“You have to be aware of always learning from other people,” he says. “I have my own little bible where I would write down all the great techniques and lessons I had learned, like how to cost out things in the operation of the restaurant, or about keeping my networks up.
“I also had a couple of mentors. At each place I worked, I spent a lot of time with the manager, learning about their day-to-day operations, and then I would take the notes. And I still have my mentors.”
Jai Leighton credits his mentor Atef Youssif with teaching him all the skills which won him his Young Waiter award. Youssif began his own career as a waiter at the Adelaide Hilton, and after years as a manager, is now the hotel’s maitre’d.
Youssif says attitude is everything when it comes to spotting and training new talent. “It is their behaviour which is most important—more important than their skills,” he says. “The behaviour towards other workers and managers, how they deal with the kitchen and how they talk to the customers—that is what you look for.
“And the ones who are always asking questions, listen to the replies and then act upon them is the one you want to work with.”
Keria Mackenzie-Smith is another who made the move from waitress to manager by learning on the job. But she insists these days, waiters need more formal qualifications to make that move.
Mackenzie-Smith opened the training company Learning Curve Solutions in January in response to a need she saw for people working in hospitality to have better long-term career options.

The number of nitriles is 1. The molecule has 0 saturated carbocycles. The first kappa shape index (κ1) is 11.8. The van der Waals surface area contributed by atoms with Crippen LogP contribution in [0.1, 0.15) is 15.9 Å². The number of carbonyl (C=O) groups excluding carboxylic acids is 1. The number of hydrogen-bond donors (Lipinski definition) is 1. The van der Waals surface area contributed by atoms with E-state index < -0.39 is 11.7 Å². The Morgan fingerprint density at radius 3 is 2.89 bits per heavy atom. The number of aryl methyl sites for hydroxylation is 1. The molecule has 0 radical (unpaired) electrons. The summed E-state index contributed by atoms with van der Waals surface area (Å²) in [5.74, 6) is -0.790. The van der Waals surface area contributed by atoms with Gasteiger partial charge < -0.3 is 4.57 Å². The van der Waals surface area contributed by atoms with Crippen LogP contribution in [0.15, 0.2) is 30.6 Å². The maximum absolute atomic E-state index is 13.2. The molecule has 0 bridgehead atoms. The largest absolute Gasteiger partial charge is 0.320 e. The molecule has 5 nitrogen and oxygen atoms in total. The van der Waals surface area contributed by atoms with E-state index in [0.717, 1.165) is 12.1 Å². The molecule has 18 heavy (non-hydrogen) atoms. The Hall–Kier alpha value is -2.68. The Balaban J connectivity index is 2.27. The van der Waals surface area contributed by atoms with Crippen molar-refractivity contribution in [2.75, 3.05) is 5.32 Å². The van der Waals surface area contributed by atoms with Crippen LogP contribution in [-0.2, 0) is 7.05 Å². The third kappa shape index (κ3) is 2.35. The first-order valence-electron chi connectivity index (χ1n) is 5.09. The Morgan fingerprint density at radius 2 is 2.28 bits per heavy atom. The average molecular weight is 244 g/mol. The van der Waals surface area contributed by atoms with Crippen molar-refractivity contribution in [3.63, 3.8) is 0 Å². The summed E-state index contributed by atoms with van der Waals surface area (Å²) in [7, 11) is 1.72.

“I grew up in restaurants through the family business, but I also studied hospitality courses along the way,” she says. “By working across the board, from the kitchen to housekeeping to the restaurant floor, and studying at the same time, I felt I knew every facet before I moved into management. I did know what was on offer out there, so I could qualify myself.”
She suggests courses can only benefit a transition into a management role, specifically the areas of financial planning, human resources, events and sommelier study.
“With the savvy of customers these days, you need to be on the ball, and while you can learn that on the job, I don’t think study is going to hurt at all,” she says.
“On-the-job learning is great but I think you need study to keep up with what is going on. There are too many young people trying to make it through without.”
Taxi’s Scott Borg is not so convinced about additional study, and believes the results speak for themselves. “The best training comes from the job,” he says. “I have done courses before, but they have not counted for much when it came down to the basic service. Every manager I have trained has come from a waiting background. All of my former team have all moved on to great new jobs. And that’s is very satisfying as it means the training structure we have in place here is doing something right.”